It will

be found that forms

N
;

and
that
;

Q
form

are semi-symmetrical with

regard to the

centre, and, therefore, give only

two arrangements

each by reversal and reflection

H

is

quarter-symmetrical,

and
yield

gives only four arrangements

while

all

the fourteen others

by reversal and -reflection eight arrangements each. Therefore, = 1 20 different the pigs may be placed in (2 x 2) + (4 x 1 ) + (8 x 1 4) ways by reversing and reflecting all the seventeen forms.
placed so that every sty is in line with a to be in line with one pig, provided that the pigs are not forbidden of doing it (if we do not count another, but there is only one way

Three

pigs alone

may be

reversals as different),
self,

and

I

will leave the

reader to find

it

for

him

184

SOLUTIONS
93.

The Number Blocks.

Arrange the blocks so as to form the two multiplication sums 9 5 x 64 and 732 x 80, and the product in both cases will be the same: 58,560.
1

94.

Foxes and Geese.

The

smallest possible

number

of

moves

is

twenty- two

that

is,

eleven for the foxes and eleven for the geese.
solving the puzzle
:

Here

is

one way

of

105

116

127

18

29
127

34
18 61

512 61 83 910

76
4^9

72
move

83
512
in the top line,

34
Of
the
line,
first

105 910 411
first

course, the reader will play the

then
top

move

in the

second

line,

then the second

move

in the

and so on

alternately.

95.

Robinson
s

Crusoe

Table.

The diagram
shows
should

how
be cut
to

the

piece of
two pieces
the
top.

wood
in

form

square

table-

A, B, C,
table.

D

are the corners of

the

The
into

way

in which the

piece

E
the

fits

the piece
part
is

F

will

be obvious
that
is

to the

eye of the reader.

The shaded

wood

discarded.

185

THE CANTERBURY PUZZLES
96.

The Fifteen Orchards.
least

The number
up
to

must be the

common
7,

multiple of

1,2,

3,
1,

&c.,

15, that,
11

when
is

divided by
10,

leaves the remainder
3,
is

by 9

leaves 3, by

leaves

by 13 leaves
next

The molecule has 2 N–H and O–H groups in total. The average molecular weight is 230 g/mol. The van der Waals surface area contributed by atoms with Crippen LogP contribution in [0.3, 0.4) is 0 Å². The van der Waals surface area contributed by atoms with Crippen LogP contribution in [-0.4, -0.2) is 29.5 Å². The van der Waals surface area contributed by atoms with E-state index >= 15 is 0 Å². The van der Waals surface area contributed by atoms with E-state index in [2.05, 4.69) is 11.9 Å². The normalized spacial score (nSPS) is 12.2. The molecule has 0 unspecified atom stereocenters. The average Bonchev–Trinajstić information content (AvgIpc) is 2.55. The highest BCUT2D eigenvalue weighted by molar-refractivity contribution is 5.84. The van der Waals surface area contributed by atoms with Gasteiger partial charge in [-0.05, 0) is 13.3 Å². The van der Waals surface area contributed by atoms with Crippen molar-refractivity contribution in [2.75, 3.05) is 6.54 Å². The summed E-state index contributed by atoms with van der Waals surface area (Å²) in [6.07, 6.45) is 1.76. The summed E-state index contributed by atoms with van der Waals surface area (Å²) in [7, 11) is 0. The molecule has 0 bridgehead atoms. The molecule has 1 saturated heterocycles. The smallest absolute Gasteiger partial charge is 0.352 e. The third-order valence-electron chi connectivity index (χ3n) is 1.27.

and by

1

4

leaves 8.

Such a number have no record
anything like

360,480, but as we of a tree especially a very young one bearing such a large number of apples, we may take 20 to be
120.

The

number

1

the only answer that

is

acceptable.

97.

The Perplexed Plumber.

The

rectangular closed cistern that shall hold a given quantity of

water and yet have the smallest possible surface of metal must be a that is, a cistern every side of which is a square. perfect cube

For
feet.

1

10ft. x

,000 cubic feet of water the internal dimensions will be 10ft. x 10ft., and the zinc required will be 600 square
In the case of a cistern without a top the proportions will be

exactly half a cube.
in the
1

These are the
is

2 6

ft.

second case. The x 2*6 ft. x 6 3 ft.
]

asked for exact proportions exact dimensions cannot be given, but

"

"

will

hold

a

little
it

too

much

The cistern a close approximation. water, at which the buyer will not
plumber
in

complain, and
considering.

will involve the

a

trifling loss

not worth

98.
If

The Nelson Column.
paper and mark
it

you take a sheet

of

with a diagonal
it

line, as in

figure

A, you

will find that

when you
the
line

roll

into cylindrical form,
it

with

outside,

will

appear as
(in

in

figure B.
It will

be seen that the
is

spiral

one com

merely the hypotenuse of a rightangled triangle, of which the length and width
plete turn)
of the

paper are the other two
lengths
of
1

sides.

In the

puzzle given, the
fore the hypotenuse

the

of the triangle are 40ft. (one-fifth of 200ft.)
is

and

6ft.

two sides There 8in.
is

43ft.

4in.

The

length

of

the garland

186

SOLUTIONS
therefore five times as long, 216ft. 8in.

A

curious feature of the
is

puzzle is the fact that with the dimensions given the result the sum of the height and the circumference.